Standing before Tracey Emin’s tiny new paintings in the vast galleries of White Cube Bermondsey, the entire reason for art’s existence unfurls: every line is a snatch of emotion, every drip a careful meditation, equal parts memory and fantasy, brought from artist to audience in an act of pure communication. Emin will never be Baselitz or Khalo, but nor would she want to be. She just wants to touch your soul, even though you think she’s an irritating emotional exhibitionist. But you’re wrong. Tracey Emin is the perfect artist, and she is giving you exactly what you want, even if you are too stuck in the nineties to see it.
Emin is the victim of the myth that she necessarily had to perpetuate in order to be understood: the image of Mad Tracey from Margate is the basically true but wilfully exaggerated foundation on which her art is contextualised. And then there is the fact that Emin’s reputation as a volatile ball of fury is not altogether unfair, but we should not let personality get in the way of great art. Emin transfigures a lost past into a living present, blurring the line between life and art until it is about nothing other than the universal condition of humanity. If you shut out the noise from the myth of Mad Tracey you will see why she is precisely the kind of artist that you really want.
Emin embodies the very things that people so often complain are missing from contemporary art, namely craft, expression and narrative. In a world where art is manufactured to order, never touched by artists’ hand, studded with diamonds, resembles industrial products of little obvious value and insists on some high-minded conceptual grounding, Emin is a breath of fresh air. She treats art as the hand-made expression of a person’s inner being; it is as if she is using all the resources of modernity to make art of a romantic, bygone period that died with van Gogh.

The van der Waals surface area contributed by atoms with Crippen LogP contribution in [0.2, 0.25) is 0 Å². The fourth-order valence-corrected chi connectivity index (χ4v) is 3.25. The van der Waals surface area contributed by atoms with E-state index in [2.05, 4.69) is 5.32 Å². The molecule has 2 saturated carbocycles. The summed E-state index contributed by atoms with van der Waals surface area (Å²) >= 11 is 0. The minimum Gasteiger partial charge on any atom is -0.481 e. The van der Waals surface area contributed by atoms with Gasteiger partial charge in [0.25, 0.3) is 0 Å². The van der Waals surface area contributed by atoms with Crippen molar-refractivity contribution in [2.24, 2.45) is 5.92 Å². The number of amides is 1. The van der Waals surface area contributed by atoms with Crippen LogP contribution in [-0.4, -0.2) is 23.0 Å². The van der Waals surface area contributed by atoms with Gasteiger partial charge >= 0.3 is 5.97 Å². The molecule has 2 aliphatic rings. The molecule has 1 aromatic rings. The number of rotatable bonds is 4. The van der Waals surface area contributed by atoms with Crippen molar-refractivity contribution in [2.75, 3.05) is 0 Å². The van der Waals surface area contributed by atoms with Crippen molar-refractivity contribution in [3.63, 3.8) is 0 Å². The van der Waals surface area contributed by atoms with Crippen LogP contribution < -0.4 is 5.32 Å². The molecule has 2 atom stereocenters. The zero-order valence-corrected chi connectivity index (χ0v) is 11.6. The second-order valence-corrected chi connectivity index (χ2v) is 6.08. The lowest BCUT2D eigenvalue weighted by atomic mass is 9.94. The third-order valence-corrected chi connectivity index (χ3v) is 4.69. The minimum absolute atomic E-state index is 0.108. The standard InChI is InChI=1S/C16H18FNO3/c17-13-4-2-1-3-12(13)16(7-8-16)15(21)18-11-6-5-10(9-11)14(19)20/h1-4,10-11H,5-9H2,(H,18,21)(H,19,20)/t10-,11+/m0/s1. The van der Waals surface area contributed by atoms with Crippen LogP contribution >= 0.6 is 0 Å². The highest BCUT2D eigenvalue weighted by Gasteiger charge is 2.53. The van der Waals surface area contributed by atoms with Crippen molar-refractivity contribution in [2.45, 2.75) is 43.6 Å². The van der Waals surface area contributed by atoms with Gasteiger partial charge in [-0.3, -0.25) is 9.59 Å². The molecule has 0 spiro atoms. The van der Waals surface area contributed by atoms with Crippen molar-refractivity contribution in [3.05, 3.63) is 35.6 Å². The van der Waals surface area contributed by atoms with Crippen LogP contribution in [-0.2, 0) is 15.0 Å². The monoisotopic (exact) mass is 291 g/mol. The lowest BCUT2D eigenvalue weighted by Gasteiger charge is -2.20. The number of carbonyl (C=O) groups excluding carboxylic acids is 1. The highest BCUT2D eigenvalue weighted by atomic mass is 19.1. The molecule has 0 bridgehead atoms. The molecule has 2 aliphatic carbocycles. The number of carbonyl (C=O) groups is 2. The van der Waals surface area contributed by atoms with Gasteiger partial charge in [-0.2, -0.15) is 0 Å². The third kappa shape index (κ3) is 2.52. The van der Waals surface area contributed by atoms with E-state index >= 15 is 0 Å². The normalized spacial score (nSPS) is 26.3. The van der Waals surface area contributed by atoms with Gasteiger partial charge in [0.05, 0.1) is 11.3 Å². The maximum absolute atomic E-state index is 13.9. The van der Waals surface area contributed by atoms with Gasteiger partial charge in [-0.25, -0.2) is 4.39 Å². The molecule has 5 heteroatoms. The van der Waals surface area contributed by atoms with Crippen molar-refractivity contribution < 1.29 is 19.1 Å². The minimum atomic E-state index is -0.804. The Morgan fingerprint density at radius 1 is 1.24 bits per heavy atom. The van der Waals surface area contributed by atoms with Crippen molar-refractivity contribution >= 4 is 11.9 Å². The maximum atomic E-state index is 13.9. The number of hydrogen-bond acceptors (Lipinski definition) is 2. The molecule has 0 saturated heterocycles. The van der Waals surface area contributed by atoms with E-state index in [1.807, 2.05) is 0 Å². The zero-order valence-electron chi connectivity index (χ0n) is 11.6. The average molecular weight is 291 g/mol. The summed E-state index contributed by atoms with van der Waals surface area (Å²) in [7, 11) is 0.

Emin prefers embroidery to machine manufactured sculpture, drawing rather than digital imaging, paintings that are the result of years of contemplation, and even neons cast in her own handwriting. It is not just a romantic attachment to traditional materials and processes, everything is forged in the furnace of Emin’s hand because she views art as the objective embodiment of the artist’s subjective intention. There is a profound respect for the artist’s craft as an act of communion with materials and audience alike. Every one of those pencil drawings, monoprints, paintings and gouaches is the laboured fruit of Emin’s hand, brought into being from a belief in the necessity of unmediated, personal communication.